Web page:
Taken a few great photos? Consider licensing them for use by writers under Creative Commons

As a writer for the web I like to embed a featured photograph with each article I share online.  This practice is not uncommon and you may agree it adds an elegant accent to written content when opened in news reader applications on desktop computers and mobile devices.

American Pride by mattrobbdotnet is licensed under Creative Commons | Attribution-NonCommercial-NoDerivs 2.0 Generic (CC BY-NC-ND 2.0)
American Pride by mattrobbdotnet is licensed under Creative Commons | Attribution-NonCommercial-NoDerivs 2.0 Generic (CC BY-NC-ND 2.0)

Unfortunately it’s difficult for a single author to take a relevant photograph for each potential article.  An organization named Creative Commons strives to broaden accessibility of media content like artwork, music, photographs, and videos for use within other forms of print and online media.

If you look at the caption to the image above you’ll see there are links to the original photograph, the license holder, and a summary to the specific license.  In the case of this photograph it’s one I took but have licensed to the public under a few specific terms:

  • Must give appropriate credit (Attribution)
  • May not use for commercial purposes (NonCommercial)
  • May not remix, transform, or build upon (NoDerivatives)

What Creative Commons does is make it easy for content producers to apply terms and conditions on the use of their content by others.

It felt natural to me to give back to the online community since I often use photographs from others within my articles.  I chose to publish my landscape and nature photographs on the Flickr platform because of the tight integration with Creative Commons.  Also, I found Flickr makes it easy to see the licensing available for each image.  For example, here’s what is shown to users when they browse my photo.  Take notice of the “Some rights reserved” link and search tags:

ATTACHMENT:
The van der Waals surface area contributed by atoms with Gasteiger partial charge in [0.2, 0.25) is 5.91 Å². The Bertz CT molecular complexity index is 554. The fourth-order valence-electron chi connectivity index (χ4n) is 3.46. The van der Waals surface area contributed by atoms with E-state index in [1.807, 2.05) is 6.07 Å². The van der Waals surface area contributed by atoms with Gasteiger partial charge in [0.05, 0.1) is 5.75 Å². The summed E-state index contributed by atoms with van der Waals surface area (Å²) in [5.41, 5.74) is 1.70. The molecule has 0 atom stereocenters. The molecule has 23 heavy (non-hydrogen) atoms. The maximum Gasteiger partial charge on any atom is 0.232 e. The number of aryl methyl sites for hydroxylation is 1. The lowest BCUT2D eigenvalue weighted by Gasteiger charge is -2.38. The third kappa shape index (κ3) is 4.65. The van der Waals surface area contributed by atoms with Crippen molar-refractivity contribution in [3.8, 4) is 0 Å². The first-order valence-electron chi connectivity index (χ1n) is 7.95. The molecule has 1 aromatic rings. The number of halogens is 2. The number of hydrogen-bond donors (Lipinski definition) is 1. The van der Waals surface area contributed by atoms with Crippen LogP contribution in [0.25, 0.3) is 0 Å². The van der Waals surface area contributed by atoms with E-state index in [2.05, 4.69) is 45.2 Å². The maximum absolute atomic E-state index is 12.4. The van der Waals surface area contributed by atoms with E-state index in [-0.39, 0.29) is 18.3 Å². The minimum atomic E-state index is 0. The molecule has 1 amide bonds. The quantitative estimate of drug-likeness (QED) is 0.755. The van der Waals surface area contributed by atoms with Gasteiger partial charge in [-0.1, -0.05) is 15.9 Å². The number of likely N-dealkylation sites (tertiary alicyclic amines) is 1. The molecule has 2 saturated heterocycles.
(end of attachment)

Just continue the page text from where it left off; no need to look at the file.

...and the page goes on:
Flickr image metadata that shows the licensing under which the image is available for use.
Flickr image metadata that shows the licensing under which the image is available for use.

Aside from Flicker there are other platforms where you can share your images.  Google Images may be the next best bet, but I must be honest and say I am unfamiliar with Europeana, Open Clip Art Library, Pixabay, and SpinXpress.

Screen capture of the Creative Commons search function across content source sites
Screen capture of the Creative Commons search function across content source sites

I do hope you’ll consider sharing and licensing some of your collection of photographs through Creative Commons.  As you can see, it’s not that difficult to get started and you have control over where your photographs may legally be distributed.

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